Lawmakers are urging the U.S. Nuclear Regulatory Commission (NRC) to halt exemption of recently- shuttered nuclear power plants from emergency-planning and security regulations. The lawmakers are especially concerned about the nuclear waste which will continue to be stored on the grounds of shut-down nuclear plants, saying that the stored radioactive waste continues to be a security threat whether or not the plant itself is still operational.

  • Western intelligence: Assad plans to retain residual chemical weapons capability

    Israeli intelligence officials say the regime of President Bashar Assad in Syria may be concealing a small amount of the chemical weapons in its possession, while pretending that it is fully cooperating with the process to remove all chemical weapons from Syria. This assessment is similar to conclusions reached by the U.S. and U.K. intelligence communities in the past two weeks. The Israeli view is that the retention of chemicals by the Assad regime has to do with the ongoing fight against the rebels, and is not an indication that the regime is contemplating their use against Israel. A senior intelligence source also said that unlike the consensus in the intelligence community a year or two ago, the Israeli defense establishment no longer considers bringing down the regime in Damascus as necessarily positive for Israel.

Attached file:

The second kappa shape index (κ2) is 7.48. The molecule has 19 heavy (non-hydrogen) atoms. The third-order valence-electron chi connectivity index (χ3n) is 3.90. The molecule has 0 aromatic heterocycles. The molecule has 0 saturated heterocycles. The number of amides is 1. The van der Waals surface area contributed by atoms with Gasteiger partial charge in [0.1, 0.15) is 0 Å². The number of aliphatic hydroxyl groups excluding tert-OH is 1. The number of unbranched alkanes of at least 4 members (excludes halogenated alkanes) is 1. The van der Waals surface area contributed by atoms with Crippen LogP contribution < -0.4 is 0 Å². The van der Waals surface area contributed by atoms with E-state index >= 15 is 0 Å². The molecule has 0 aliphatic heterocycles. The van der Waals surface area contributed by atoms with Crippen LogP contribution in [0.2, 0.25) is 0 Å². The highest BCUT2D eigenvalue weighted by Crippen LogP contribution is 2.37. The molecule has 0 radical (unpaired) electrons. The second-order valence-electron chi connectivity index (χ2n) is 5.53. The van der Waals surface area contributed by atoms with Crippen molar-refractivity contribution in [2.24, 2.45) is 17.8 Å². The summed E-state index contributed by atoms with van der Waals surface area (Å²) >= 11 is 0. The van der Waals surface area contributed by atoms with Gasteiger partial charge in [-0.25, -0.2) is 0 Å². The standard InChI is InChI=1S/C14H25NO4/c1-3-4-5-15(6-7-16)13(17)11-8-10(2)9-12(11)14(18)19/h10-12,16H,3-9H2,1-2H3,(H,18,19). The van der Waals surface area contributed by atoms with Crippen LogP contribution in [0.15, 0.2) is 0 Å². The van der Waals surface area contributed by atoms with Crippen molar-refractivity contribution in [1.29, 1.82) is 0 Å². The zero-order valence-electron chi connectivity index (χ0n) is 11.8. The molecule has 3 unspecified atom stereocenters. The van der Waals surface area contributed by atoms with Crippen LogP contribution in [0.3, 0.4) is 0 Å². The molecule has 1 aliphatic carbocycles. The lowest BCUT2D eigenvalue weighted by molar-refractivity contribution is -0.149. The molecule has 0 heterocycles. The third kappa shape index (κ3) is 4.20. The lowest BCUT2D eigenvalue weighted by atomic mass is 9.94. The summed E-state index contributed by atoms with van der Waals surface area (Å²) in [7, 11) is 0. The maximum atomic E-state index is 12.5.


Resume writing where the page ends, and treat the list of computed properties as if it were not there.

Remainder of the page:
• DHS cancels acquisition of BioWatch’s Generation 3 technology

    Owing to concerns about BioWatcheffectiveness and high cost, DHS has canceled plans to install an automated technology meant to speed the 24-hour operations of the program, the nation’s system for detecting a biological attack.ASeptember 2012 GAO report estimated that annual costs to operate the Generation 3 technology would be “about four times more” than the existing BioWatch system.

  • New scanning technique may end on-board liquid restrictions

    A new machine which can identify the chemical composition of liquids sealed within non-metallic containers without opening them is one of three candidates announced Monday to be in the running to win the U.K.’s premier engineering prize, the MacRobert Award. Already being deployed in sixty-five airports across Europe, this innovation can protect travelers by screening for liquid explosives and could spell the end of the ban on liquids in hand luggage.